The mentality to be a sucessful gymnast
Gymnastics is one of the hardest sports, physically and mentally, an athlete can do.
Hailey Smith, 13, is thriving as a gymnast and shows nothing but promise. The Culver native has had a bit of obstacles, but wasn't down for long, overcoming a shattered growth plate in her knee.
Five years ago, when Hailey was 8, she taught herself to do somersaults, back bends, handstands, cartwheels, walkovers and roundoffs, but her parents feared that as Hailey continued of try more complicated skills, she would hurt herself without proper guidance.
On Christmas Day, Hailey received a gift that would change her life — gymnastics lessons at the Redmond Gymnastics Academy.
"When I was younger, I always loved to be upside down, doing flips and stuff," Smith said. "I always found it fun and for Christmas I was able to get lessons here (Redmond Gymnastics Academy). Each year, every level gets harder and I just found more joy in it every year."
In 2014, Hailey went to her first lesson and was hooked. Her goal soon became to make the Redmond Gymnastics Girls team. Her goal soon became a reality, but her journey was just starting.
Being part of the gymnastics team, Hailey had to learn four different events: vault, uneven bar, balance beam and floor exercises. During a mock event at practice, Hailey did so well that her coaches decided to bump her up from the beginning level three to level four.
In 2015, at level four competition, her coaches told her not to be disappointed if she didn't do so well because of her lack of experience. She arrived to her first meet with a cold and fever, but it didn't stop her from giving it her all.
Her scores were so good, though, that she won the all-around champion for her age division and qualified for state on her very first competitive meet.
She continued to place at numerous meets, and in April 2015, at the Oregon state meet, Hailey placed third for her age.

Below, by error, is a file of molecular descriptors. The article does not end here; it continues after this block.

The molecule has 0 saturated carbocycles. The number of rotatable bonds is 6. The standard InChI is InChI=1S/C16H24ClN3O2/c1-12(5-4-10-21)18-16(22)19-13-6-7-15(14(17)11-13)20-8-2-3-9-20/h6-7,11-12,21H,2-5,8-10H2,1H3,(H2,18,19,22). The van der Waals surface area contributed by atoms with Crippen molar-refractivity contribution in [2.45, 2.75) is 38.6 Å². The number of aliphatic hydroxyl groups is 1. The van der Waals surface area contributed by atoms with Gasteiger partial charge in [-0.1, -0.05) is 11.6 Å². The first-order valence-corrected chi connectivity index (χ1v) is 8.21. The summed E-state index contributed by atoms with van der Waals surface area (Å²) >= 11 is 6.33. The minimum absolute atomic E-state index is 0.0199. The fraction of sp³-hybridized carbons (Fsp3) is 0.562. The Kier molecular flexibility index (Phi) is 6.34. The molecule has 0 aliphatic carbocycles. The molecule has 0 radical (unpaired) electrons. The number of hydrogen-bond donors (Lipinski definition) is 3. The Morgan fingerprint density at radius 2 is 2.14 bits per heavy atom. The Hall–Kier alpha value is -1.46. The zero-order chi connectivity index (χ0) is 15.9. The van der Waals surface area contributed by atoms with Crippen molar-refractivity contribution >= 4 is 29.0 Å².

In 2015/16, Hailey was at level five at her gym and placed fourth at the Oregon State meet. At level five, she quickly learned how competitive and harder things were getting. Everyone was just as determined and dedicated as Smith.
The 2016-17 season saw Hailey skip level six and move to level seven competition. This was a big deal because now gymnasts perform individual routines for the floor and beam.
On Thanksgiving break, while Hailey was practicing her floor routine, she landed hard on a tumbling pass. She landed so hard it shattered her growth plate in her left knee and she could not put weight on her leg for 12 weeks.
"There has been a lot of mental blocks, but my coaches and teammates have really helped me overcome them," Smith said. "I did a flip, landed on my knee and fractured my growth plate. It wasn't easy because all I wanted to do was be at the gym. I tried to condition as much as I could."
"The recovery part was probably the hardest," she said. "I was back in the gym watching all my teammates do so well, where I was struggling to get back to where I was. I just worked as hard as I could and eventually rose back up."
"Doing the same skills I injured myself on, had me terrified," said Smith. "It lasted a couple months of me being afraid I was going to get injured again."